Naloxone: The ‘Overdose Antidote’ Making A Difference In Minnesota
This fall will mark two years since the opioid antagonist naloxone, commonly known as Narcan, has been available in Minnesota pharmacies. The increased availability of the life-saving drug has made a difference.
“I’ve seen it in action,” said Assistant Professor Jason Varin. “It’s truly an amazing drug that often works in less than five minutes.”
Naloxone is a medication that blocks the effects of opioids, including respiratory depression, sedation and hypotension, and is used to treat an opioid overdose in an emergency situation.
To help combat the increasing number of deaths from opioid overdoses each year, Minnesota was one of about a dozen states to make the drug available to the public in September 2015.
Experts believe if naloxone was made available to more people other than just medical professionals — for example opioid users, their family and friends, and people who could witness an overdose — the number of opioid-related deaths would be reduced. This thought is supported by the Harm Reduction Coalition, which surveyed over 600 community-based opioid overdose prevention programs in 30 states and D.C. that provide naloxone kits to laypeople. The survey results indicated that nearly 27,000 overdose interventions occurred as a result of these take-home naloxone programs.
There currently isn’t data available pointing to exactly how many lives naloxone has saved since becoming more accessible in Minnesota, but Varin believes it has made an impact.
“On any given day at a major metro hospital such as Hennepin County Medical Center, it would not be unusual to cross paths with someone who has been treated and perhaps been saved with naloxone,” Varin said. “An estimated three million U.S. citizens are addicted to opioids, and two-thirds of those people are addicted to prescription opioid medications. It’s likely you know someone suffering from this addiction.”
Currently in Minnesota, pharmacies that dispense naloxone are able to do so through a collaborative agreement with a physician, similar to the process facilitating pharmacist-provided flu shots.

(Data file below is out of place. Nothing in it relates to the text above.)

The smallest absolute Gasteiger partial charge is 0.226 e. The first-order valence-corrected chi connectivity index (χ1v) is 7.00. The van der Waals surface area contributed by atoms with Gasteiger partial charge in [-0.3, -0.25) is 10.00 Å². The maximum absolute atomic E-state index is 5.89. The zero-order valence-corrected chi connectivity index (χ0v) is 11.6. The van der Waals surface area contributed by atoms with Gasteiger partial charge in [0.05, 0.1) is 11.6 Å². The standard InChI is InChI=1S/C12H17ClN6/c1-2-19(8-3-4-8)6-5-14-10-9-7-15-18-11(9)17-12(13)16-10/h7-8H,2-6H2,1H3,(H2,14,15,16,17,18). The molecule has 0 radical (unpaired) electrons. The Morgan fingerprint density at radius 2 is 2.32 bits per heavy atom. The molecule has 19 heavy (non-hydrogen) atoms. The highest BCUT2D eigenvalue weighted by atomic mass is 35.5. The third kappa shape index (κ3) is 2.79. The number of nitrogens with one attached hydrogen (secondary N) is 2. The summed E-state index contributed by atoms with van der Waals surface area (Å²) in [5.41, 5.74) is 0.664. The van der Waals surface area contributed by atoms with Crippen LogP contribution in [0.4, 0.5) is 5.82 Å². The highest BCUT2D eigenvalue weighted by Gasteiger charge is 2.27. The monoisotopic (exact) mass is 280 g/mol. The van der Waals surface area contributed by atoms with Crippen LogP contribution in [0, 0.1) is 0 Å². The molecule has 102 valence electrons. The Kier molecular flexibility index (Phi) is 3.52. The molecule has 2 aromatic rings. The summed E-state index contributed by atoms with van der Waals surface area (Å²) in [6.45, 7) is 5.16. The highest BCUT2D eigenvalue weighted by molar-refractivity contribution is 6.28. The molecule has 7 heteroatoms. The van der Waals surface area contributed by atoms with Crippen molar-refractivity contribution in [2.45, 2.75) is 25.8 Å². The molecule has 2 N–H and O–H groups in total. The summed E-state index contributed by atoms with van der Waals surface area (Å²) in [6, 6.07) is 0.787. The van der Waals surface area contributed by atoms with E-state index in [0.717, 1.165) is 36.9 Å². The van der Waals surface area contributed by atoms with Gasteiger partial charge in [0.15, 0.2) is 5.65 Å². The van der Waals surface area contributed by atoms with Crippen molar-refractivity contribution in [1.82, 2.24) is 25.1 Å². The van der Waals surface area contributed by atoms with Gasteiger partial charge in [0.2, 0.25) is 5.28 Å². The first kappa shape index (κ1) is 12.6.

“It should be available to anyone who may need it,” Varin said.
Currently, the process can be time-consuming, so Varin suggests anyone, especially caregivers of at-risk individuals, should plan in advance to ensure naloxone is available to them.
“With this new generation of easier to get, quickacting, often more potent drugs, if you were to walk into your dad’s, your grandmother’s, or your child’s room and find them unconscious due to an overdose, they could be gone by the time the paramedics arrive. But if you had naloxone, it could make all the difference,” Varin said. “Having it in people’s hands will save lives.”
Associate Professor Mark Schneiderhan agrees.
“There will always be a group of people that will negatively view naloxone, and worry that the increased availability of it will be thought of as an excuse or ‘permission’ to use, and abuse, opioids. But really, the intent of making naloxone more available should be about keeping people alive,” Schneiderhan said.
Yet as naloxone becomes more available, significant education is required so that the general public understands how and when to use it.
“There are patients taking opioids as prescribed and still needing naloxone administered,” said Spring Schermer, a recent pharmacy graduate working in the field. “When patients go into respiratory failure, naloxone makes a difference. This is important in a number of settings, including places like hospice.”
Schneiderhan has committed to including more information on naloxone in his courses, and hopes others will assist in the education efforts
around naloxone and its uses so it can benefit the most people.
“The lack of knowledge is providing barriers and preventing people from ultimately getting the help they need, and in some cases that help does come in the form of naloxone,” said Schneiderhan.